The IFFA is dedicated to the future of Australian flora and fauna, whether in habitats of world heritage quality or in the urban back yard. Read More
A low, rhizomatous groundcover with finely divided leaves to approximately 2 cm long. It grows to about 15 cm in height. Pale lilac daisy flowers are produced above the foliage on fine stems. A single plant in open ground may spread approximately 50cm in diameter.
This Cut-leaf daisy is a valuable habitat species. The flowers are produced over a long period, providing nectar for a large range of invertebrates. In my garden, on a sunny day, they are rarely without attendant Hoverflies and Saltbush Blue Butterflies (Theclinesthes serpentata) and Grass Blue butterflies (Zizina labradus).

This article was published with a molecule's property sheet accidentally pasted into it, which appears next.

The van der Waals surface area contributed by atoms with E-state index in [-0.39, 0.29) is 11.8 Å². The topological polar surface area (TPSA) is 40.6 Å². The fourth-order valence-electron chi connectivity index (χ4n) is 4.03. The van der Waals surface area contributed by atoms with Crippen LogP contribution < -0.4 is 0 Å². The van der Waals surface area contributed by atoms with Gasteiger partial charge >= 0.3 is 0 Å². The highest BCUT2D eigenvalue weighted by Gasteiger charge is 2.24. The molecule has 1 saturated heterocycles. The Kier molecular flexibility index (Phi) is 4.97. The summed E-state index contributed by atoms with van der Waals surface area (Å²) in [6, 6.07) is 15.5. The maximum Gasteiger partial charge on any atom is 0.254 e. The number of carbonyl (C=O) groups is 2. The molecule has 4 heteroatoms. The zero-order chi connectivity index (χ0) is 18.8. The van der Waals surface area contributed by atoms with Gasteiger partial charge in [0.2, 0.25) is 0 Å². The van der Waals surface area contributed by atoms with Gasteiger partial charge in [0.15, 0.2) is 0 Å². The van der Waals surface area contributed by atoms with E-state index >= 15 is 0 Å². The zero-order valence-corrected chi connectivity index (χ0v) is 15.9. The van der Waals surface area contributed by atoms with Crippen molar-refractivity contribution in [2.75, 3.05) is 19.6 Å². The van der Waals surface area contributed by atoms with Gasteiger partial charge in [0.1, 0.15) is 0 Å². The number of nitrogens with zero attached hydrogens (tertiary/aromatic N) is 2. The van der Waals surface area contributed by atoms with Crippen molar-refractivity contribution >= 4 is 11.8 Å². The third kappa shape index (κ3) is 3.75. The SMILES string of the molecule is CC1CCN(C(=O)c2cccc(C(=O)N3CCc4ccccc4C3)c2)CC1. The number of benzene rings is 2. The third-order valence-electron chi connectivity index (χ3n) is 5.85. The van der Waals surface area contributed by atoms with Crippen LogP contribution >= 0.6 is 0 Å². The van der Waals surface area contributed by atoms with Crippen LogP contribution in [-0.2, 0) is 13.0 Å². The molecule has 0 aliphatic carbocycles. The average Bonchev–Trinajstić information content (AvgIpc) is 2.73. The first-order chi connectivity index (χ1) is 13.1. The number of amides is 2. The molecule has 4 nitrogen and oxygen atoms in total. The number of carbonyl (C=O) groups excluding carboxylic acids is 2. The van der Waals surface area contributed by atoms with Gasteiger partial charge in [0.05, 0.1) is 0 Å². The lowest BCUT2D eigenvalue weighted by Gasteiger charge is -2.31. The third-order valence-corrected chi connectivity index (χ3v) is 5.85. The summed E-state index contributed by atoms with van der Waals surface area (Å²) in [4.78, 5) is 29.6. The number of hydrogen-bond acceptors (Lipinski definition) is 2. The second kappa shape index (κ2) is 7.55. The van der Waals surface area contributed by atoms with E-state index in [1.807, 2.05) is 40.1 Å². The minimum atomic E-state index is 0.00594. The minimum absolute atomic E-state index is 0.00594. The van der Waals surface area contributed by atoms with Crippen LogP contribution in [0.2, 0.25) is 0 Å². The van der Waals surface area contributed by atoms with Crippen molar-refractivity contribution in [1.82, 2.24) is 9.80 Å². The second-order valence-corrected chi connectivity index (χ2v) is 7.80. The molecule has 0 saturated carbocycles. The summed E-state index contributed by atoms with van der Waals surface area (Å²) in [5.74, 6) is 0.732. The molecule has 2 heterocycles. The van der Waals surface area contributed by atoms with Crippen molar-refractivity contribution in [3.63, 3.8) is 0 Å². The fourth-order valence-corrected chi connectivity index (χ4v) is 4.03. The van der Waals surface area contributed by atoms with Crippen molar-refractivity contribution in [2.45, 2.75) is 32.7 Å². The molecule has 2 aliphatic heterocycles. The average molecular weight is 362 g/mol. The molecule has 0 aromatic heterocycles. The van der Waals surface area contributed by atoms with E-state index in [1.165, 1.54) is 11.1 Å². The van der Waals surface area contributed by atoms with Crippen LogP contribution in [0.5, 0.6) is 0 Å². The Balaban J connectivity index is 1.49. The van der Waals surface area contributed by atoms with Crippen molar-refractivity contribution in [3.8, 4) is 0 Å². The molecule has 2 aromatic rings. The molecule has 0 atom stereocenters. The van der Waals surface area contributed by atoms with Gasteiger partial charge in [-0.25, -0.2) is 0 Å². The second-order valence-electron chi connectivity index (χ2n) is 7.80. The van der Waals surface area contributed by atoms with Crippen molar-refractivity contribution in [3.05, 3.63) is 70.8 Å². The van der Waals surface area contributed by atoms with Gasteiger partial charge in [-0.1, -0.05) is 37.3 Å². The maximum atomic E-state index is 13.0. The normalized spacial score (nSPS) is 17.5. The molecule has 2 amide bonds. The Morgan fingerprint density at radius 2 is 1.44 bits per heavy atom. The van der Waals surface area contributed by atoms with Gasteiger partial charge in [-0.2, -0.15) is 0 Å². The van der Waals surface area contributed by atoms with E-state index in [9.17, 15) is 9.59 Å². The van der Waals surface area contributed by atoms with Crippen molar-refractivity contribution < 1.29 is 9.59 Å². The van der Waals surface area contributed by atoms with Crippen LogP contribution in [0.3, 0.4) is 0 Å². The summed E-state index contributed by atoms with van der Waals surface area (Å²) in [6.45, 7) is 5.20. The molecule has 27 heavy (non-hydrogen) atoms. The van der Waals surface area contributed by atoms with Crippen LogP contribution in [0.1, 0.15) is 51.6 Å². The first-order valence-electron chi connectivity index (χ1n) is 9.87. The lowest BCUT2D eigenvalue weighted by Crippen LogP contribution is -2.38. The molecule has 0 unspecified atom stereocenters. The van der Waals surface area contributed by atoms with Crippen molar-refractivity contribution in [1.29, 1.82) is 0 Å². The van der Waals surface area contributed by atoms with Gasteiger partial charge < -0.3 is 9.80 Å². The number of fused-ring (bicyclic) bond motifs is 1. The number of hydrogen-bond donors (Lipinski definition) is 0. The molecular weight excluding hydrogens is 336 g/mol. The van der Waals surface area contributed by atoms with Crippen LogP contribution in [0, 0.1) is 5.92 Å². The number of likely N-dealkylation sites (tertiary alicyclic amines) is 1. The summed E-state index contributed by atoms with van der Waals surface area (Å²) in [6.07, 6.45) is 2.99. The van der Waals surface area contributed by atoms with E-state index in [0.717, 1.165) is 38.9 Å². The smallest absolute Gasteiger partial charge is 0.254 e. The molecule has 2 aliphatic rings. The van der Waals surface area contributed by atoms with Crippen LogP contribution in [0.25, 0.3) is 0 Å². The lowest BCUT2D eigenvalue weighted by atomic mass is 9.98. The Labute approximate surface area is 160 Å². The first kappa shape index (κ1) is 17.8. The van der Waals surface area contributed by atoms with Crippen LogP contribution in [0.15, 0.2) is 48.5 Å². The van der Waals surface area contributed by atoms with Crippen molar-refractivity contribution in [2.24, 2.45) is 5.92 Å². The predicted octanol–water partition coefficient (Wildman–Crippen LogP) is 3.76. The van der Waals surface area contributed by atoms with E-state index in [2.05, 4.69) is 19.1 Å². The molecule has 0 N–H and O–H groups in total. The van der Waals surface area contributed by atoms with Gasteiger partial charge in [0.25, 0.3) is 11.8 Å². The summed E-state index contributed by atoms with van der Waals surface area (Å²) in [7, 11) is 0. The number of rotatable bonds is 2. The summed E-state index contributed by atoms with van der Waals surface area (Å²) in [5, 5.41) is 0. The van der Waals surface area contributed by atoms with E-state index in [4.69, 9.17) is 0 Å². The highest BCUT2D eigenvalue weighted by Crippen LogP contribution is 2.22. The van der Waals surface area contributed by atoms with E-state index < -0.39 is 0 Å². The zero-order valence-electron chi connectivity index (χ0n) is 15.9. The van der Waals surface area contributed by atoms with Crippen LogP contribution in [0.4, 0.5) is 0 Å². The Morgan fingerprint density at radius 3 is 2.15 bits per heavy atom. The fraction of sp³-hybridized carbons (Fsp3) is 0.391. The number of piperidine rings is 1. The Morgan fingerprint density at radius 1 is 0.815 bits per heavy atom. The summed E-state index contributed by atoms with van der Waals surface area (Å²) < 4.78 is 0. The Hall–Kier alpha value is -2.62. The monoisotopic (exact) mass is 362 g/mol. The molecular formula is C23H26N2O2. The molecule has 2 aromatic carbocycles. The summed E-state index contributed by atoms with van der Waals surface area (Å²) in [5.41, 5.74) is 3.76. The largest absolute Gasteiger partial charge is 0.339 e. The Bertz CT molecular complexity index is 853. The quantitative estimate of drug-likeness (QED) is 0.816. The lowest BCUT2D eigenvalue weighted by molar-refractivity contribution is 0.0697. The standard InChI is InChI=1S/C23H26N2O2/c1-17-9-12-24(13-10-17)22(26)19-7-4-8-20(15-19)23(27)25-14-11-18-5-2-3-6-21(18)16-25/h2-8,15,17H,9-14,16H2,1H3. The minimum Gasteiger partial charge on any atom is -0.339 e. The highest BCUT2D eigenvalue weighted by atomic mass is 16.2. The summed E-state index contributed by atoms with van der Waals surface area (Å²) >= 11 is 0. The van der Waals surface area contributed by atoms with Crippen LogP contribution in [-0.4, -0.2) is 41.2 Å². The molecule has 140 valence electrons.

This species is appropriate for Grassy Woodland plant communities.
Many cultivars and varieties of this species are available in nurseries. These are often selections of provenances found up the eastern coast of Australia (eg. CV.'Break O'Day'). Typically the forms selected have a denser form and more plentiful flowers in a range of colours. These are popular garden plants in the northern Hemisphere. Such plants will not be appropriate if you are seeking to grow an indigenous garden. Fortunately the local forms are very attractive so seek the local form most appropriate to your area from specialist indigeous nurseries. For instance, plants from Greensborough have attractive shiny foliage with glittery wedge-shaped leaf-tips, a feature not found in the forms commonly sold in nurseries. The rangier growth habit allows the indigenous forms to grow through and amogst other low-growing plants. Consider growing it with Asperula conferta, Veronica gracilis and Microlaena stipoides for an attractive 'tapestry' effect.
Very readily propagated by cuttings. Any small piece inserted into a moist soil in the garden over winter is likely to take root and provide a healthy new plant by spring.